Peeper

September 6, 2014

The VoyeurThanks to Eddie Snowden, we’re watching them watch us.
The real bad shit — they don’t give a rat’s ass.

In this case, the “them” being our own government.
Memos from George Jr.’s smoke-screen attempt to wiretap the world after 9/11 were released late yesterday, but this is the real-key point on the whole matter, from the Washington Post:

“Unfortunately, the sweeping surveillance they sought to justify is not a thing of the past,” Toomey (Patrick Toomey, staff attorney for the ACLU) said. “The government’s legal rationales have shifted over time, but some of today’s surveillance programs are even broader and more intrusive than those put in place more than a decade ago by President Bush.”

(Illustration: ‘The Voyeur,’ by Michael Sienerth, found here).

A juxtaposition of the new boss same as the old boss’ routine, but the whole ugly bullshit cooked up during the august days of George Jr.’s destruction of modern life — an essential right of the office of the US president under the US Constitution is to do what he pleases.
From the Post and a 2006 memo from Jack Goldsmith, head of George Jr.’s Office of Legal Counsel:

We conclude only that when the nation has been thrust into an armed conflict by a foreign attack on the United States and the president determines in his role as commander in chief .?.?. that it is essential for defense against a further foreign attack to use the [wiretapping] capabilities of the [National Security Agency] within the United States, he has inherent constitutional authority” to order warrantless wiretapping — “an authority that Congress cannot curtail,” Goldsmith wrote in a redacted 108-page memo dated May 6, 2004.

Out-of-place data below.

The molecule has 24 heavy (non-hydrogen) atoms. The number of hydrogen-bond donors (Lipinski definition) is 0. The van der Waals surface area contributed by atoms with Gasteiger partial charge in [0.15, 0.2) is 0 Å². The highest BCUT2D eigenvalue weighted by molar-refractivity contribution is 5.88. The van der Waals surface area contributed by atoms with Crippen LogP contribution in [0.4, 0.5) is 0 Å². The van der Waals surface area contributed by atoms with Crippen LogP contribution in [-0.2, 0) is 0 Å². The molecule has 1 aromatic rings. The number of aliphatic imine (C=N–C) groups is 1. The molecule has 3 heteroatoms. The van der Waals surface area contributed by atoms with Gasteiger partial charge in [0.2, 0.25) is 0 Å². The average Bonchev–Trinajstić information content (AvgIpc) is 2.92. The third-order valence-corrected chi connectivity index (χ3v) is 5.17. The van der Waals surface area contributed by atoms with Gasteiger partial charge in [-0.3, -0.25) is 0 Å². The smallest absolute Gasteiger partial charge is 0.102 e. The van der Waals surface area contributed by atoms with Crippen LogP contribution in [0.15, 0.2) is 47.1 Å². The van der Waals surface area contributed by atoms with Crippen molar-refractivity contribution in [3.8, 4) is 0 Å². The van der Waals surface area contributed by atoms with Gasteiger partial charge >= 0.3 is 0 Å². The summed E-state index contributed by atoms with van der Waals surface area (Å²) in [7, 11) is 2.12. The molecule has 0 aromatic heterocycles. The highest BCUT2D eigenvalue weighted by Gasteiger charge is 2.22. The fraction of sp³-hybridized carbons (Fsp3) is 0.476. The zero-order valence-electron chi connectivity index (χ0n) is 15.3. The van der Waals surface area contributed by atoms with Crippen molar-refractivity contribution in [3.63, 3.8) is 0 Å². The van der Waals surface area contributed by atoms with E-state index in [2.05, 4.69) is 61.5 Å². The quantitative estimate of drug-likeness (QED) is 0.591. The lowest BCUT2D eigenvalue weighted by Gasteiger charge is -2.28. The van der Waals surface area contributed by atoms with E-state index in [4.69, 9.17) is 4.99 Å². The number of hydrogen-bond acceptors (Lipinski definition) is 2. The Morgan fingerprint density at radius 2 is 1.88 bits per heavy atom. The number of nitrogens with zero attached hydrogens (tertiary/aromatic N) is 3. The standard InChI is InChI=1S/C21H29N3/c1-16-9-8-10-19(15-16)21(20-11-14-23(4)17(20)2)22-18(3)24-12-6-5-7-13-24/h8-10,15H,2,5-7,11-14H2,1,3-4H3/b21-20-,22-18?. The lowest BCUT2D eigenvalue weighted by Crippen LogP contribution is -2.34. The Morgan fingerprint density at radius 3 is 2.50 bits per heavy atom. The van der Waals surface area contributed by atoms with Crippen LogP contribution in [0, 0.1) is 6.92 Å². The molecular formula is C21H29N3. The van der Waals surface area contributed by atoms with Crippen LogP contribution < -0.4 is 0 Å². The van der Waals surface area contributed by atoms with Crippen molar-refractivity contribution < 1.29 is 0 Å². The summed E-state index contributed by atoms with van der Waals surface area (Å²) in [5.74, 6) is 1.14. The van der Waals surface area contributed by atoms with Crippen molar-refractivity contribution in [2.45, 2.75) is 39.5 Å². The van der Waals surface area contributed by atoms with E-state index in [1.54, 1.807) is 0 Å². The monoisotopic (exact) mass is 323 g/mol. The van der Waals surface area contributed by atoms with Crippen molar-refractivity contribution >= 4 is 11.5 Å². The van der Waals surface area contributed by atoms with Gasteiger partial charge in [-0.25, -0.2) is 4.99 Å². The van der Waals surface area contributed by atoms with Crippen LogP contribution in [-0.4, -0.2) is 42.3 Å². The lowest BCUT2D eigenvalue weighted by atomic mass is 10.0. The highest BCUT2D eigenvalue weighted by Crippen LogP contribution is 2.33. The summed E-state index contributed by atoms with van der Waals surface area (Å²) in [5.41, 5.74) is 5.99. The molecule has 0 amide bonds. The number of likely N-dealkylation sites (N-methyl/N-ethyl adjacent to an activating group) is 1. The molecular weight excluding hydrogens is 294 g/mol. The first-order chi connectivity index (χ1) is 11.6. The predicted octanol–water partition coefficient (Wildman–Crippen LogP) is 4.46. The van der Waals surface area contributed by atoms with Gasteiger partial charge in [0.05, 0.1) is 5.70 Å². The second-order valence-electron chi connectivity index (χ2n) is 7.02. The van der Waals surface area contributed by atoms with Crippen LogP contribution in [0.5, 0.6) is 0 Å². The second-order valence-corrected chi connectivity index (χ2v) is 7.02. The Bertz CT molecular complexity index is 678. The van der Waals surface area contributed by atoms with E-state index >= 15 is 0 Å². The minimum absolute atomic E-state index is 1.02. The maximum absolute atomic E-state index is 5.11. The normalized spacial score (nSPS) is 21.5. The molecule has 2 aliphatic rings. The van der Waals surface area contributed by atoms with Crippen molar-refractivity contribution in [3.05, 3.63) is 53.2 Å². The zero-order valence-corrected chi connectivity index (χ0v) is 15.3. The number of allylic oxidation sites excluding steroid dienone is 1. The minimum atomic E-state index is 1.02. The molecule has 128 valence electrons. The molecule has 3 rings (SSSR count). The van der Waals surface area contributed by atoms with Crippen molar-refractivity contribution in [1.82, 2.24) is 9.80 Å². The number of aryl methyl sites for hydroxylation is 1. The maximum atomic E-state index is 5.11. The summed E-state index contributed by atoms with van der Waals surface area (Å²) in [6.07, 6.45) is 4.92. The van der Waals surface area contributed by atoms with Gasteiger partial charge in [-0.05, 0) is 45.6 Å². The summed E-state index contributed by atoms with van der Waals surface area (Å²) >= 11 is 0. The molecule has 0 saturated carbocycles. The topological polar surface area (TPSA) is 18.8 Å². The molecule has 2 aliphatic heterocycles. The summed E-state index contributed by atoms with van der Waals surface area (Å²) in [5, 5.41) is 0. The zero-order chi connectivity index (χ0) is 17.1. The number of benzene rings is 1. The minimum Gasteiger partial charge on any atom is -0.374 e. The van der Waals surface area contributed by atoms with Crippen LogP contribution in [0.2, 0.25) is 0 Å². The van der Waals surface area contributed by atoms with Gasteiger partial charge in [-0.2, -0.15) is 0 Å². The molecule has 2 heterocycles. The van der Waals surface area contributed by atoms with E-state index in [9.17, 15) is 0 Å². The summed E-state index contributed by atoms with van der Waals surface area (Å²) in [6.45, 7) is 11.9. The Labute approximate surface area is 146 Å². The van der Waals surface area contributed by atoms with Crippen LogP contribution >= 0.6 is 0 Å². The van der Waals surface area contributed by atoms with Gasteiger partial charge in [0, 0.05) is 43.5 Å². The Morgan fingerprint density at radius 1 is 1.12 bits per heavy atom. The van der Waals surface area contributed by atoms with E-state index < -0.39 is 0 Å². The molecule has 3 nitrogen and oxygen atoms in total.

The program, code-named Stellar Wind, enabled the NSA to collect communications on U.S. soil when at least one party was believed to be a member of al-Qaeda or an al-Qaeda affiliate, and at least one end of the communication was overseas.

Two years earlier, Goldsmith popped out another memo, this time “interception of enemy communications for intelligence purposes” during war was all really required to legalize this Stellar Wind, although the OLC itself thought the e-mail side of the operation was illegal — lead to the infamous March 2004 dramatically-ugly, hospital sick-bed, fiasco/showdown between John Ashcroft, and a couple of George Jr’s nit-twitted turds, Alberto R. Gonzales, and Andy Card.
And the e-mail portion? From the Post: In July 2004, the Foreign Intelligence Surveillance Court authorized the program under a theory that bulk e-mail collection could be relevant to a terrorism investigation. That program was shut down in 2011.
And the rest:

The warrantless program was placed under statute in 2007 and 2008 by Congress.
The current program, known as Section 702 of the FISA Amendments Act, gives the government authority to collect communications on U.S. soil when the target is believed to be a foreigner overseas — not just for purposes of countering terrorism, but also for broader foreign intelligence purposes.

And up to date — now in an era of the NSA’s Orwellian madness, arrogance still carries the day, the release of those memos is in reality a middle-fingered gesture. From Marcy Wheeler, who knows this shit and nails it:

Understand what this amounts to: The Executive just waved its dick around in advance of Congressional action that may or may not reauthorize this program. It said, to Congress and to us, that it will continue operating its phone dragnet with or without Congressional authorization.

The horror-extent of George Jr.’s contributions to the ills of this world might have no limits.

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